DNP Discussion Reply: Doctor of Nursing Practice (DNP) is a degree that requires a student to assess for evidence-based literature and to help translate the findings into practice for better patient care and outcomes…
DNP Discussion Reply
Doctor of Nursing Practice (DNP) is a degree that requires a student to assess for evidence-based literature and to help translate the findings into practice for better patient care and outcomes. With this said, it is vital to know how to appropriately assess evidence-based information to ensure the legitimacy of information (Dearholt & Dang, 2021).
For this discussion, the topic selected as a clinical problem would be anxiety disorders. I chose this topic because, as a psychiatric and mental health nurse practitioner, about 99% of the patients I see struggle with anxiety alongside their mental health diagnosis. Anxiety is a debilitating disease that targets both genders, but women are diagnosed two times more than men (Bandelow, Michaelis, & Wedekind, 2017).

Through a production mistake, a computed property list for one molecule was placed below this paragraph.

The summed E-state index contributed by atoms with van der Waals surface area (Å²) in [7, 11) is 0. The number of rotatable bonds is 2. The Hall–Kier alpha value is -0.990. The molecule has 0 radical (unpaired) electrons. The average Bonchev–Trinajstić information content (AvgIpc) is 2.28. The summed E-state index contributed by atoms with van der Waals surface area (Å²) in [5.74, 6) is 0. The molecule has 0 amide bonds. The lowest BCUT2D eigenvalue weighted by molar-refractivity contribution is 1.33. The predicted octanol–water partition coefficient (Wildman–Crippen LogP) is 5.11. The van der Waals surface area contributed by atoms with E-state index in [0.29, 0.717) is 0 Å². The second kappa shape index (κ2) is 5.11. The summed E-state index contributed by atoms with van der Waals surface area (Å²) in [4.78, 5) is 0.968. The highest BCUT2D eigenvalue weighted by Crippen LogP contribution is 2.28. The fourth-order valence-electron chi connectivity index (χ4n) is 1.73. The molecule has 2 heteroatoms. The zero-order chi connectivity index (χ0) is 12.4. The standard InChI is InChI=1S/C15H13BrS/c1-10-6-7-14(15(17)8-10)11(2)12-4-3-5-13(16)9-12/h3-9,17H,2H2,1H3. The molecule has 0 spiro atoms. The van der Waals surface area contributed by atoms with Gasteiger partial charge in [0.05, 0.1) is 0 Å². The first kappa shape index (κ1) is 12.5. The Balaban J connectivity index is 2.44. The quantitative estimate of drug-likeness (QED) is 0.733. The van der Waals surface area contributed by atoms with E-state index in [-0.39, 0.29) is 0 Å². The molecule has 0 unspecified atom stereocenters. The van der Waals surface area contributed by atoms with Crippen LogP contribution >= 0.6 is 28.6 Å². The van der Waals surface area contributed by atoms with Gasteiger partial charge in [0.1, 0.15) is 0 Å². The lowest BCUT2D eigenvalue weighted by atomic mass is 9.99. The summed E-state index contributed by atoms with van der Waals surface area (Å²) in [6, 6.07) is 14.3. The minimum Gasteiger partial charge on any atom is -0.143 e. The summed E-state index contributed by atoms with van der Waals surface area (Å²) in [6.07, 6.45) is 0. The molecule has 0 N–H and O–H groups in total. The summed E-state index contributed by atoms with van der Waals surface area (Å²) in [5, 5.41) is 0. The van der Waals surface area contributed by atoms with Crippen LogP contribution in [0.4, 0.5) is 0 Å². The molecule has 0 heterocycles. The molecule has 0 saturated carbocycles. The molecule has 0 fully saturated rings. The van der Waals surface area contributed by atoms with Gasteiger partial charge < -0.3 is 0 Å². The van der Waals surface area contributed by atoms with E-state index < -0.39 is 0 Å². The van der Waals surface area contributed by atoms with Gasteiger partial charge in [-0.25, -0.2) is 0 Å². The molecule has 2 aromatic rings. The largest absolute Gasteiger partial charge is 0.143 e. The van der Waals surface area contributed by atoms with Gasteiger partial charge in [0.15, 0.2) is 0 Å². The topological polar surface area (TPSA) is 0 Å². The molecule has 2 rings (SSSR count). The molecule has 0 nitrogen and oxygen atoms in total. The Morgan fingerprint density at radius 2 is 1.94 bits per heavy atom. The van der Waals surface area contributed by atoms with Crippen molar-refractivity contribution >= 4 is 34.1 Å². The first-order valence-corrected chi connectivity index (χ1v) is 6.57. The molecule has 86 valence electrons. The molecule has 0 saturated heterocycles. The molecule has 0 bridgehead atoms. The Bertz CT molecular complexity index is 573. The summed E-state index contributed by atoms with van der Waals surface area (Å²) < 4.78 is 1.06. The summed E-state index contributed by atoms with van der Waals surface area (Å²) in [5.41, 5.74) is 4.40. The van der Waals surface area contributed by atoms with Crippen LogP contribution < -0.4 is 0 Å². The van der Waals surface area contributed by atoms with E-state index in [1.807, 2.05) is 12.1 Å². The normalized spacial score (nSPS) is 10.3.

Anxiety is a huge comorbid in various psychiatric conditions and part of anyone’s life. I went straight to the websites that I have trusted throughout my nursing career in search of my clinical problem, and they are PubMed®, Google Scholar, and the Cumulative Index to Nursing and Allied Health Literature (CINAHL). Another site explored is The Centre for Evidence-Based Medicine and the Agency for Healthcare Research and Quality.
Looking through The Centre for Evidence-Based Medicine and the Agency for Healthcare Research and Quality (AHRQ), their information is up to date. For example, the Centre for Evidence-Based Medicine has topics on how anxiety is affected by the COVID-19 pandemic (Centre for Evidence-Based Medicine, n.d.). This is an intriguing topic because we are facing this pandemic right now, and it has been known to impact patients who struggle with mental health issues.
For AHRQ, although some of the information about anxiety is outdated, I can see at the end of the website that it has been updated in 2021 and reviewed (This proves that information is as up-to-date as possible. For PubMed®, Google Scholar, and the Cumulative Index to Nursing and Allied Health Literature (CINAHL), I find several pieces of literature in terms of anxiety but to ensure legitimacy, I need to make sure they are peer-reviewed. To explain discrepancies, it is important to take note of the author’s credentials, date of publication, any references utilized for the information, who the audience/readers are, if the evidence is cited in the investigation, and if there are any biases (Texas Gateway for Online Resources (n.d.).